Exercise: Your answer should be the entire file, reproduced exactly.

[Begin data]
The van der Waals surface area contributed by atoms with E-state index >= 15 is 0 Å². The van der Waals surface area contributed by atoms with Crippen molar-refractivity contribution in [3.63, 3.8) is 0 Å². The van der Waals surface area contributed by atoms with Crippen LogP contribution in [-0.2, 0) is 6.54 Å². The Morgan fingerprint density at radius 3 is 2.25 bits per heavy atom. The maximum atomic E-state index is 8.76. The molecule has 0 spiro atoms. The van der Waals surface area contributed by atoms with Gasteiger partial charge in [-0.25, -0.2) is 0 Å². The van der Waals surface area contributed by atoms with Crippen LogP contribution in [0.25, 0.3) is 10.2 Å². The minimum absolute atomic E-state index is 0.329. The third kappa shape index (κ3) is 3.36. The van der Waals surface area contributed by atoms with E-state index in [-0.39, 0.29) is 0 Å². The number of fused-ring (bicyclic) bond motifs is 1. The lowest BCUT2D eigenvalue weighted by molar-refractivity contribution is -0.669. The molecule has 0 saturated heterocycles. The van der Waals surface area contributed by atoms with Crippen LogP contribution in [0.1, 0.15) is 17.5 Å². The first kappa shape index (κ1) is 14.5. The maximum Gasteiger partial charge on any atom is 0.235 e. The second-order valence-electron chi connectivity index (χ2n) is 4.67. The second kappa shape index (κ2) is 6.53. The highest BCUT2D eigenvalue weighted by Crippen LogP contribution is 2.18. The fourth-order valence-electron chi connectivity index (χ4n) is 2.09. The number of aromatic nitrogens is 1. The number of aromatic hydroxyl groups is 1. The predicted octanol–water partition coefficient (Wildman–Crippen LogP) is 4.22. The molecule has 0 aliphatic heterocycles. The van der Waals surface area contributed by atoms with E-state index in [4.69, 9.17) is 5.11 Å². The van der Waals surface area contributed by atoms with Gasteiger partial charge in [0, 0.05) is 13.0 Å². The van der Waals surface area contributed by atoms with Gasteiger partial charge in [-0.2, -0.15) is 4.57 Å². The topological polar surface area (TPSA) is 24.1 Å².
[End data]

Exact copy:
The van der Waals surface area contributed by atoms with E-state index >= 15 is 0 Å². The van der Waals surface area contributed by atoms with Crippen molar-refractivity contribution in [3.63, 3.8) is 0 Å². The van der Waals surface area contributed by atoms with Crippen LogP contribution in [-0.2, 0) is 6.54 Å². The Morgan fingerprint density at radius 3 is 2.25 bits per heavy atom. The maximum atomic E-state index is 8.76. The molecule has 0 spiro atoms. The van der Waals surface area contributed by atoms with Gasteiger partial charge in [-0.25, -0.2) is 0 Å². The van der Waals surface area contributed by atoms with Crippen LogP contribution in [0.25, 0.3) is 10.2 Å². The minimum absolute atomic E-state index is 0.329. The third kappa shape index (κ3) is 3.36. The van der Waals surface area contributed by atoms with E-state index in [-0.39, 0.29) is 0 Å². The number of fused-ring (bicyclic) bond motifs is 1. The lowest BCUT2D eigenvalue weighted by molar-refractivity contribution is -0.669. The molecule has 0 saturated heterocycles. The van der Waals surface area contributed by atoms with Crippen LogP contribution in [0.1, 0.15) is 17.5 Å². The first kappa shape index (κ1) is 14.5. The maximum Gasteiger partial charge on any atom is 0.235 e. The second-order valence-electron chi connectivity index (χ2n) is 4.67. The second kappa shape index (κ2) is 6.53. The highest BCUT2D eigenvalue weighted by Crippen LogP contribution is 2.18. The fourth-order valence-electron chi connectivity index (χ4n) is 2.09. The number of aromatic nitrogens is 1. The number of aromatic hydroxyl groups is 1. The predicted octanol–water partition coefficient (Wildman–Crippen LogP) is 4.22. The molecule has 0 aliphatic heterocycles. The van der Waals surface area contributed by atoms with E-state index in [4.69, 9.17) is 5.11 Å². The van der Waals surface area contributed by atoms with Gasteiger partial charge in [0, 0.05) is 13.0 Å². The van der Waals surface area contributed by atoms with Gasteiger partial charge in [-0.2, -0.15) is 4.57 Å². The topological polar surface area (TPSA) is 24.1 Å².